Treating glue ear
Most cases of glue ear will clear up by themselves, but a temporary hearing loss as a result of a prolonged episode of glue ear can affect a child’s speech and language development and you may also notice a change in their behaviour.
You should take your child to see your GP who will examine your child’s ears and see if they have glue ear. Your GP may monitor your child to see if the glue ear resolves by itself. If it doesn’t, your GP will refer your child to the audiology or ear, nose and throat (ENT) department at your local hospital for a hearing test.
If your child is diagnosed with glue ear and their hearing is affected, the audiology or ENT department at the hospital will monitor the glue ear over a period of three months. This is known as ‘watchful waiting’. At the end of this period, your child’s hearing will be retested to see if the glue ear has resolved.
If there’s no improvement, surgical intervention, such as grommets, or hearing aids may be offered.
Grommets are tiny plastic tubes that are put in the eardrum. They allow air to circulate in the middle ear and help to reduce the fluid from further building up. This is usually done as a day case and is a short operation in hospital under general anaesthetic. The grommets are inserted after the fluid in the middle ear has been drained away.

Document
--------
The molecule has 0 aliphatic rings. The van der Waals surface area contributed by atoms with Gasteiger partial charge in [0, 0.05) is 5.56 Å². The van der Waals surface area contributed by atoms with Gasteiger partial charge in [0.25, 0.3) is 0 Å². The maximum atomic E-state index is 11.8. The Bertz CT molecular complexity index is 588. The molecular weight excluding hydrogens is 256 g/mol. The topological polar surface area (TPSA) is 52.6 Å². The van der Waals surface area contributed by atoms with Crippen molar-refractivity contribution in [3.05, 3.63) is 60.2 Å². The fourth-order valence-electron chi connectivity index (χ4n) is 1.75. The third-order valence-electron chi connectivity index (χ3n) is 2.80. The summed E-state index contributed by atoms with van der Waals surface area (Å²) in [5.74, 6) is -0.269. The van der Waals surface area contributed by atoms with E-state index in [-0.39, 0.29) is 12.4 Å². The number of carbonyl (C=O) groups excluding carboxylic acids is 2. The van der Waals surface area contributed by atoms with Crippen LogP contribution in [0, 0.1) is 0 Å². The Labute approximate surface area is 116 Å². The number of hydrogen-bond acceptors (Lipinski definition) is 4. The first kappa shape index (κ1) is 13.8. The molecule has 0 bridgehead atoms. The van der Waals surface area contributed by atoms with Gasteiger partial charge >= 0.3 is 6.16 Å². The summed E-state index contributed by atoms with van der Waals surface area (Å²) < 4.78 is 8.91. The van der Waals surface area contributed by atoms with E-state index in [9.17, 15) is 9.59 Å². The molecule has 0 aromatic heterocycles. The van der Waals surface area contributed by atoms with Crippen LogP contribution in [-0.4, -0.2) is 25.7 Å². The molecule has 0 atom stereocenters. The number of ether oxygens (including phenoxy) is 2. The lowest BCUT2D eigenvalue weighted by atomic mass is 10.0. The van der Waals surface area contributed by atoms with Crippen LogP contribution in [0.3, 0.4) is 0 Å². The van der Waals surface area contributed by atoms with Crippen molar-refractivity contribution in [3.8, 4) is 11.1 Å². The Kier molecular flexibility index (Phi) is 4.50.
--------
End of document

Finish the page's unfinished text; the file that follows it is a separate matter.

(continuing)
A discharge (occasionally blood-stained) may occur for a couple of days immediately after the operation. After this time there shouldn’t be any discharge. If there is, you should see your GP for advice and antibiotic drops. Any prolonged discharge from the ear should be assessed by your ear, nose and throat (ENT) doctor.
Grommets usually stay in for around 6–12 months until the eardrum has healed and pushed them out. Sometimes the fluid comes back and another grommet operation may be considered.
Our comic for children under 10, Harvey Gets Grommets, explains why Harvey gets grommets, what happens when he visits the doctor, and what happens at the hospital when the grommets are put in.
Swimming and bathing with grommets